• Finish-to-start: Task 1 must be finished before Task 2 can begin. This is the most popular task relationship.
  • Start-to-Start: Task 2 can’t begin unless Task 1 begins.
  • Finish-to-Finish: Task 1 and Task 2 can take place at the same time but Task 2 is contingent on Task 1.
  • Start-to-Finish: Task 1 cannot be finished until Task 2 starts. This is the least popular task relationship.

Know this: Not all planning tools provide dependency functionality, which can be a great advantage. As the plan changes, the workflow will remain consistent.

Now that we’ve understood what a Gantt chart is, let’s move ahead and take a look at its history.

History of the Gantt Chart

  • Gantt charts derive their name from their creator Henry Gantt, an American mechanical engineer and management consultant. He created the first bar charts between the years 1910 and 1915 to display a project schedule. He further published articles about his creation during this time, making a mark in the history of project management.
  • Before this, Karol Adamiecki, a Polish engineer, management researcher, economist, and professor, came up with something similar in 1896. He called these charts ‘harmonograms’. Adamiecki published the chart in Polish and Russian after many years in 1931. Hence, he isn’t often recognized for creating this type of chart.
  • In 1912, Swiss engineer Hermann Schürch issued a chart that would be considered a Gantt chart for a construction project.

Initially, the charts were static and didn’t have all the elements that Gantt charts have today. However, the United States was using them during World War I while businesses and project managers had started implementing them as well.

  • Walter Polakov, a collaborator of Gantt, introduced it to the Soviet Union in 1929. The charts were used to create the country’s First Five Year Plan.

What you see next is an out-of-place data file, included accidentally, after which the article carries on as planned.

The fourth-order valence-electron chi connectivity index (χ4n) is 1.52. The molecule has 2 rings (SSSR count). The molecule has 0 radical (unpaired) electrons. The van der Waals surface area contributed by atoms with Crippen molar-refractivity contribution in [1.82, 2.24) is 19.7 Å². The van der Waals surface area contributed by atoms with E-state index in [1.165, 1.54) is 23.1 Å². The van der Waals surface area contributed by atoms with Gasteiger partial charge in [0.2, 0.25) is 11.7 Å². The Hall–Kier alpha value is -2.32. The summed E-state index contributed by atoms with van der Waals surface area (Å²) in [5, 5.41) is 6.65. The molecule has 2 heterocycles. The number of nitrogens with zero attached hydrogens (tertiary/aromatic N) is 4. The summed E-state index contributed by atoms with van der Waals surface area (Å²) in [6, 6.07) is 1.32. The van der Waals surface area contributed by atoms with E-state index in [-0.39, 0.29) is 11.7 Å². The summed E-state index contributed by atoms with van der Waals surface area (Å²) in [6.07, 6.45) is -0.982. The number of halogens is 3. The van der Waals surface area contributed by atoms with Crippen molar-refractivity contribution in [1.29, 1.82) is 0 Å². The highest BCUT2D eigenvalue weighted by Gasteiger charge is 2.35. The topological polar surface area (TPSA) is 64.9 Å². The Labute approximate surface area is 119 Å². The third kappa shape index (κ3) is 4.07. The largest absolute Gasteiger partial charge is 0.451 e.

• The use of Gantt charts increased during the 1980s when more people started owning personal computers. The chart no longer needed to be drawn by hand. There were programs available that enabled people to make the charts or any other changes in them more easily.
  • Ten years down the line, with digital advancements, people started using web-based applications to make Gantt charts. This entirely changed how a Gantt chart was used, providing people with something different in terms of recording information and making changes as needed.
  • As time progressed, computers became more advanced and powerful making it easier to write better programs that allowed users to manage project resources almost instantaneously.

Today, a Gantt chart is one of the most popular tools used for project management. We can just input the data into software and have the entire project outline ready in an instant.

With this insight into the history of Gantt charts let’s have a look at the professionals who find it useful.

Who Uses Gantt Charts?

Almost everyone can use Gantt charts to visualize a project even if they come from different work backgrounds. The most common users of Gantt charts are as follows:

  • General managers or Chief Executive Officer
  • Construction project managers, engineers, and architects
  • Business managers, operations managers, marketing managers, consulting/finance managers, event planners, and customer service managers in the business industry